My biggest issue with Longmire is the fact he is such a whiny depressive cowboy. I've a actually lived in Wyoming and people of his age would be expected suck it up and move on, well at least they were.

Also Wyoming has fewer murders in the state than on that show , 14 a year in total and no gun registry.

I know Helly-Weird doesn't know anything about firearms or police investigation but they could ask cops in those states about how such investigations are done or just assume the logical things, the cops would ask his neighbors or maybe check a gun shop for Federal forms

Blogger J A Baker June 17, 2016 3:08 PM  

@A.B. Prosper,

The Longmire 664 house number scene happens at about the 11 minute mark of the very first episode. If you freeze it when you first see the house number when he's standing on the porch, two half moons on the wind chime come together at the same eye level of the house number to form the third 6. Using the half moons could also be another ocultism reference having to do with astrology.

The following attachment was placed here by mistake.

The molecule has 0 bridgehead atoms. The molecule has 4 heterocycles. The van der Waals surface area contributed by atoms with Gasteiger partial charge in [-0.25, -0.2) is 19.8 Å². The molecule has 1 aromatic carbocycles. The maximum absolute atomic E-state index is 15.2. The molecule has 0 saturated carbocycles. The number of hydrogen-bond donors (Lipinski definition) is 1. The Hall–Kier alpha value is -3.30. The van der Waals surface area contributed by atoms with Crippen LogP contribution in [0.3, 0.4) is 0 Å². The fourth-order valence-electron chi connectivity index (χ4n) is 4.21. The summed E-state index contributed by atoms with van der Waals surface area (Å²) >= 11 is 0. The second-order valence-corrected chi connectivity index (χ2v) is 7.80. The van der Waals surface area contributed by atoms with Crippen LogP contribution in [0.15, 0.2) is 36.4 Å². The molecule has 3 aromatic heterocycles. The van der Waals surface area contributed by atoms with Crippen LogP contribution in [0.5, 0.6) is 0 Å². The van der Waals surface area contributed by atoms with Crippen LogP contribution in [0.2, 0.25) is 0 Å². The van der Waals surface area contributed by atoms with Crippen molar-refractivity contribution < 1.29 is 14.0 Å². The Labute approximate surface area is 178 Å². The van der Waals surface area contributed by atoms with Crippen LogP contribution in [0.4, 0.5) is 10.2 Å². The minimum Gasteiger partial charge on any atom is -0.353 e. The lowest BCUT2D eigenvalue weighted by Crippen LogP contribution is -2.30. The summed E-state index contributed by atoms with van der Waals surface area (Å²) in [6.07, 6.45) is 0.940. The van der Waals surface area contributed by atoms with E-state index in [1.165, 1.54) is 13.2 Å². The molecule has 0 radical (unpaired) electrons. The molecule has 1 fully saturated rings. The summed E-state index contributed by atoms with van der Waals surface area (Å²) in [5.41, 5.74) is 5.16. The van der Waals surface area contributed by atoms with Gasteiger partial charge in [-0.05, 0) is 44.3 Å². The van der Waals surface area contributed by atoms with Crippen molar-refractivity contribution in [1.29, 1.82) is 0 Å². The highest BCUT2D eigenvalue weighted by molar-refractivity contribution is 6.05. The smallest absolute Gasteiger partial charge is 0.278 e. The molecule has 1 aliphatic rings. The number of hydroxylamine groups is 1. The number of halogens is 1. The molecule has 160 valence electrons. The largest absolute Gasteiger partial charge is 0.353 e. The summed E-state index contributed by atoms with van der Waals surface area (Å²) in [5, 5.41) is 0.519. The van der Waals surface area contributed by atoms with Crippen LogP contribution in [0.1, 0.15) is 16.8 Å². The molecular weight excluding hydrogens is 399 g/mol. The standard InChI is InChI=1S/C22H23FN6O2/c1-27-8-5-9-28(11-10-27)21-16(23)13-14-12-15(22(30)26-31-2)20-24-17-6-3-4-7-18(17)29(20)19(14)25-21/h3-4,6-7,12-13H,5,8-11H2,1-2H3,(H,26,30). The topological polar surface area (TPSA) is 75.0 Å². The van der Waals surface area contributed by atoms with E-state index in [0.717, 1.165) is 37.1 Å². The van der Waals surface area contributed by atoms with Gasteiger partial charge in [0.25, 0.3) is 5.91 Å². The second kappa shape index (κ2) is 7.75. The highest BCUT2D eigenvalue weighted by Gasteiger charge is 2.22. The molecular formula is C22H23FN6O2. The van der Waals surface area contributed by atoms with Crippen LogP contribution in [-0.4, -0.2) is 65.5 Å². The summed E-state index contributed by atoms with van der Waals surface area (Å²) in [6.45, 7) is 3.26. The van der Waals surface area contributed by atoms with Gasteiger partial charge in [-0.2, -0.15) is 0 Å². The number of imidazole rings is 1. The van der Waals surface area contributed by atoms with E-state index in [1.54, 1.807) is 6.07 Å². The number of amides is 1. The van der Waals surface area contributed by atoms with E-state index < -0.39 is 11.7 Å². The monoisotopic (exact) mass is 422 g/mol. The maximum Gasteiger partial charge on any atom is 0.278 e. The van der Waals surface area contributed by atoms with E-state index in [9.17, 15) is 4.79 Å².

Blogger Brian S June 17, 2016 3:53 PM  

coincidence that the longmire badge has 6 points? lol

Blogger J A Baker June 17, 2016 4:32 PM  

@Brian S,

I think five points would be more telling.

Blogger Mr.MantraMan June 17, 2016 10:39 PM  

Mr Grant mentioned that South African troops read westerns, coincidence that I'm reading a book about Rhodesian SAS and one of the troops is reading a cowboy book while in Mozambique

Anonymous R. J. Moore II June 21, 2016 3:15 AM  

I just finished "Frontier Feud" by Max Brand aka Friedrich Schiller Faust, good little book and an unusual one. "Tucker" by L. Lamoure I enjoyed, but R.E. Howard's the only other Westerns I've read.